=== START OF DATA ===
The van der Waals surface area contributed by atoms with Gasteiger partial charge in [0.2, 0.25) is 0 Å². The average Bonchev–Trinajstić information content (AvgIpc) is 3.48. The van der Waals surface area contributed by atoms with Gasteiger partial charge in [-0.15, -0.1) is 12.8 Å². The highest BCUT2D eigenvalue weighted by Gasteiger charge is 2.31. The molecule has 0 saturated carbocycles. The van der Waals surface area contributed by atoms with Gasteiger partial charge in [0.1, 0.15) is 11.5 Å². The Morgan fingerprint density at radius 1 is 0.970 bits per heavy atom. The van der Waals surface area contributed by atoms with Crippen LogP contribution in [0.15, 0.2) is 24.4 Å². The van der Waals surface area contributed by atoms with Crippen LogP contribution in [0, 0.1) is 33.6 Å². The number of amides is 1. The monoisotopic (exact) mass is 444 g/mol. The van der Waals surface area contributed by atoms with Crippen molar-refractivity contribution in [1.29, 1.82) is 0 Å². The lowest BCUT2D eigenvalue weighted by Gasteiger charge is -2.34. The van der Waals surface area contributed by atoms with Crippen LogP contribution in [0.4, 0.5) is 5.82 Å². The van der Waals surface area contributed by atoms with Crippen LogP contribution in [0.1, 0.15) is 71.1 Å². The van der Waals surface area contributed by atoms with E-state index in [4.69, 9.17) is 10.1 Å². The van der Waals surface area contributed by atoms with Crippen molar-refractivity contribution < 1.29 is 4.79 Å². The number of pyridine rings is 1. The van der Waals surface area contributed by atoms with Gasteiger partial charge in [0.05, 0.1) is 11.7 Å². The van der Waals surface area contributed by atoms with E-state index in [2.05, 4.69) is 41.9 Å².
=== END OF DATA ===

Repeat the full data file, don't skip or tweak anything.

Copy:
The van der Waals surface area contributed by atoms with Gasteiger partial charge in [0.2, 0.25) is 0 Å². The average Bonchev–Trinajstić information content (AvgIpc) is 3.48. The van der Waals surface area contributed by atoms with Gasteiger partial charge in [-0.15, -0.1) is 12.8 Å². The highest BCUT2D eigenvalue weighted by Gasteiger charge is 2.31. The molecule has 0 saturated carbocycles. The van der Waals surface area contributed by atoms with Gasteiger partial charge in [0.1, 0.15) is 11.5 Å². The Morgan fingerprint density at radius 1 is 0.970 bits per heavy atom. The van der Waals surface area contributed by atoms with Crippen LogP contribution in [0.15, 0.2) is 24.4 Å². The van der Waals surface area contributed by atoms with Crippen LogP contribution in [0, 0.1) is 33.6 Å². The number of amides is 1. The monoisotopic (exact) mass is 444 g/mol. The van der Waals surface area contributed by atoms with Crippen molar-refractivity contribution in [1.29, 1.82) is 0 Å². The lowest BCUT2D eigenvalue weighted by Gasteiger charge is -2.34. The van der Waals surface area contributed by atoms with Crippen LogP contribution in [0.4, 0.5) is 5.82 Å². The van der Waals surface area contributed by atoms with Crippen LogP contribution in [0.1, 0.15) is 71.1 Å². The van der Waals surface area contributed by atoms with E-state index in [4.69, 9.17) is 10.1 Å². The van der Waals surface area contributed by atoms with Crippen molar-refractivity contribution < 1.29 is 4.79 Å². The number of pyridine rings is 1. The van der Waals surface area contributed by atoms with Gasteiger partial charge in [0.05, 0.1) is 11.7 Å². The van der Waals surface area contributed by atoms with E-state index in [2.05, 4.69) is 41.9 Å².